A U.S. federal judge has ruled that the National Security Agency's telephone surveillance program is legal and useful in fighting terrorism..
District Judge William Pauley said in a written statement Friday that the bulk collection of telephone records is a "counter-punch" to terrorism that does not violate Americans' privacy rights.
Pauley dismissed a lawsuit filed in Manhattan (New York) by the American Civil Liberties Union to challenge the program. His ruling contradicted an earlier decision by a district judge in Washington who said the NSA program was likely unconstitutional. That judge stayed the effect of his ruling, pending a government appeal.
Pauley said the mass collection of phone data "significantly increases the NSA's capability to detect the faintest patterns left behind by individuals affiliated with foreign terrorist organizations." He said the data collected by the NSA enables the agency to detect connections it might otherwise never be able to find. Citing the September 11th, 2001 terrorist attacks, Pauley said the cost of missing such connections can be horrific.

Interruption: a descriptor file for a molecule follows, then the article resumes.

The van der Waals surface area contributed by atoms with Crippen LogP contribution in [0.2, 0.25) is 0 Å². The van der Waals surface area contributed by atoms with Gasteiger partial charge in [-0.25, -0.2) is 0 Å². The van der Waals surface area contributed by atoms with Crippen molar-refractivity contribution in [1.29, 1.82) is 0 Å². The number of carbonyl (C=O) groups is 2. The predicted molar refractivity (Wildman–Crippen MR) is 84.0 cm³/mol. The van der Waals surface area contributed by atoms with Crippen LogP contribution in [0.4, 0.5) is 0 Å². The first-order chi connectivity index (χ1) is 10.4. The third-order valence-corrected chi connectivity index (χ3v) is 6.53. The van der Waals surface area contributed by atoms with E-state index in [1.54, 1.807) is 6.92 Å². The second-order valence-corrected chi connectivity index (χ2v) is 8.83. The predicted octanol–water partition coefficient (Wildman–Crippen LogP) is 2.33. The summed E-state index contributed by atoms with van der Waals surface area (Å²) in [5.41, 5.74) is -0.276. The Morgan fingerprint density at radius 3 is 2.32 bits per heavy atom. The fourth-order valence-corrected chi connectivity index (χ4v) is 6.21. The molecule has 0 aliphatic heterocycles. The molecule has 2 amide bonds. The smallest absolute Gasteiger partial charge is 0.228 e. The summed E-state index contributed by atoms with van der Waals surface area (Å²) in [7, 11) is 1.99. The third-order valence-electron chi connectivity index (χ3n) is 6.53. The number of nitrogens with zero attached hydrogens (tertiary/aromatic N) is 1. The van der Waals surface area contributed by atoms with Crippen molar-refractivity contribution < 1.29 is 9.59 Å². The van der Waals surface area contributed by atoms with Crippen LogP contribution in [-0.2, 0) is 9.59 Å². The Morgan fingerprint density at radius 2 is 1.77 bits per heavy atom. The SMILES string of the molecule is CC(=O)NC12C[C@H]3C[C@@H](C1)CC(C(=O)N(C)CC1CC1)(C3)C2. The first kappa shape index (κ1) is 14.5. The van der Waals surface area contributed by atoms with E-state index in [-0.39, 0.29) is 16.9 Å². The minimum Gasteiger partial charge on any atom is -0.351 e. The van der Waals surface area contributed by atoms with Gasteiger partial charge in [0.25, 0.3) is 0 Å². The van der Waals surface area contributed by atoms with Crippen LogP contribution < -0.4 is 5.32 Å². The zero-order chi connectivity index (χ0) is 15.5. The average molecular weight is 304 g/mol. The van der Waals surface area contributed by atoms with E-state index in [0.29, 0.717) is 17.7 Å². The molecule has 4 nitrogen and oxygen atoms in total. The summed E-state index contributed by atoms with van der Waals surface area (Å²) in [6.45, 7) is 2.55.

The NSA surveillance program was revealed earlier this year by former NSA contractor Edward Snowden, who took thousands of records from the agency. His disclosures about the government's surveillance operations have angered many Americans concerned about privacy rights.
Snowden fled the country and is now living in Russia. He is wanted by the United States on charges of espionage.